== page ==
Nokia Delivers Solid Symbian Smartphone Trio
Nokia has released a batch of smartphones that "breathe some life back into its Symbian touchscreen portfolio," according to Canalys analyst Tim Shepherd, but aren't likely to compete at the same level as the iPhone 4 or top-rung Android devices. "Clearly, Nokia badly needs a device, probably a Meego device, to compete at that high end of the market," he said.
Sep 14, 2010 11:32 AM PT
Nokia added three new siblings to its upcoming family of smartphone offerings at Nokia World on Tuesday, adding a business-oriented handset and two consumer-oriented devices to its previously announced flagship N8 phone.
The E7, C7 and C6 are expected to roll out before the end of the year, but it's not clear whether that launch is worldwide or if the phones will be available for the holiday shopping season.
Nokia did not respond to a message seeking comment by deadline for this article.
Squelch the iPhone-Killer Talk
Although nicely crafted phones, the offerings shouldn't be taken for direct competitors to the iPhone or Android devices, said Tim Shepherd, a mobile industry analyst for Canalys, who attended the event in London.
Instead, they further the mid-range line that currently tops Nokia's portfolio, a largely lower-cost lineup that has allowed the Finland-based phone maker to retain nominal worldwide leadership in the smartphone space, despite increasing pressure from Apple's iPhone and a fast-rising army of Android devices.
Still the Market Leader
Nokia shipped a record 23.8 million smartphones in the second quarter of 2010, enabling it to own 38 percent of the smartphone market globally in the second quarter of 2010, according to Canalys. But its 41 percent growth over the same period last year lagged the overall 64 percent growth in the smartphone market, revealing the wolves nipping at the company's heels.
It won't be until Nokia issues a handset built on the Meego software platform being developed in concert with Intel that the market will be able to assess whether the company will be able to maintain its leading position, Shepherd told TechNewsWorld. The three phones revealed Tuesday all run the Symbian^3 OS, released this year.
"Clearly, Nokia badly needs a device, probably a Meego device, to compete at that high end of the market," he said.
The E7 is cast as a business-oriented device. It includes Microsoft Exchange ActiveSync and a full QWERTY keyboard. The device is 4.9 inches x 2.45 inches and is a hair over 1/2 inch thick. It sports a 4-inch AMOLED screen with pixel resolution of 640x360. It supports finger touch for text input with full handwriting recognition, according to Nokia. The phone carries an unsubsidized price of about US$644.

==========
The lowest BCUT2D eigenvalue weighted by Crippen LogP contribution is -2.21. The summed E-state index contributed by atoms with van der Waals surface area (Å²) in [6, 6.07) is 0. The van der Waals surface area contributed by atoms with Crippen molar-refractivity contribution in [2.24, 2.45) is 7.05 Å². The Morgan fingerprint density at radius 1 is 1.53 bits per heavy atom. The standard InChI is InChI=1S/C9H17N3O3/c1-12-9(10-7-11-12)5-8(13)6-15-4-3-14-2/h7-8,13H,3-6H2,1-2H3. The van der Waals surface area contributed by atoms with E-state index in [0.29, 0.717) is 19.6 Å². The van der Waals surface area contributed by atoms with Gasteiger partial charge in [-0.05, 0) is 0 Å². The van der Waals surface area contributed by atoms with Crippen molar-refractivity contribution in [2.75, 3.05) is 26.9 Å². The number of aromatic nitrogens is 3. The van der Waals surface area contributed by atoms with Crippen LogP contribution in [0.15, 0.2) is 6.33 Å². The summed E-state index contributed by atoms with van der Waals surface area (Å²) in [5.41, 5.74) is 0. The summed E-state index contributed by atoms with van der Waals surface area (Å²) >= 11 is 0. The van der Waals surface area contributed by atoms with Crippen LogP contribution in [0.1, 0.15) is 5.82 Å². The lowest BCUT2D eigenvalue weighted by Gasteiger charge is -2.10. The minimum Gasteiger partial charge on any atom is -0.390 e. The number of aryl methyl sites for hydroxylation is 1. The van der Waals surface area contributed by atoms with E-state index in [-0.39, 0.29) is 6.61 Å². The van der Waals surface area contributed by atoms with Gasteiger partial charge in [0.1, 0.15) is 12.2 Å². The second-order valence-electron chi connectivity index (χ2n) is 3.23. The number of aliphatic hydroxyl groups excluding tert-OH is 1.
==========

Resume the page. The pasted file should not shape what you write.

The C7 is described as a social networking phone. It offers integrated Facebook and Twitter feeds and access to webmail from the home screen. It includes a 3.5 inch AMOLED display cased in stainless steel. The device measurs 4.6 inches by 2.24 inches and is less than 1/2 inch thick. It's priced, unsubsidized, at about $435.
Nokia categorizes the C6 as the "small and stylish" sibling, with a 3.2-inch AMOLED screen, full touch capabilities and similar social networking features to the C7. It's priced at about $338, before subsidies.
'Good Solid Products'
"These new products do breathe some life back into its Symbian touchscreen portfolio," Shepherd said. "They are good solid products in that mid-range of the market."
As such, they will likely help Nokia continue to win the value proposition in some markets, said Al Hilwa, program director for applications development software at market research firm IDC.
"The thing for Nokia is how to elevate its game from a hardware maker to a platform player," Hilwa told TechNewsWorld. "In particular, it needs to find a cohesive platform strategy that can put it on a growth trajectory with respect to the new wave of modern application smartphones."
Neither Hilwa nor Shepherd believes the phones announced Tuesday do that, but Shepherd is confident Nokia will be able to deliver on the promise of a high-end Meego phone by next year.
A shakeup in management is currently rattling Nokia. Chairman Jorma Ollila announced he will step down in 2012, on the heels of smartphone unit head Anssi Vanjoki's resignation Monday. That news followed last week's announcement that Microsoft exec Stephen Elop would replace Olli-Pekka Kallasvuo as CEO.
The management reshuffling actually buys Nokia time to get the Meego platform right, Shepherd said.
"Better that they take time to get that right because it's an important product," he stressed. "Nokia needs innovative, differentiated, exciting products that compete at that high end, because that's where all the media hype is."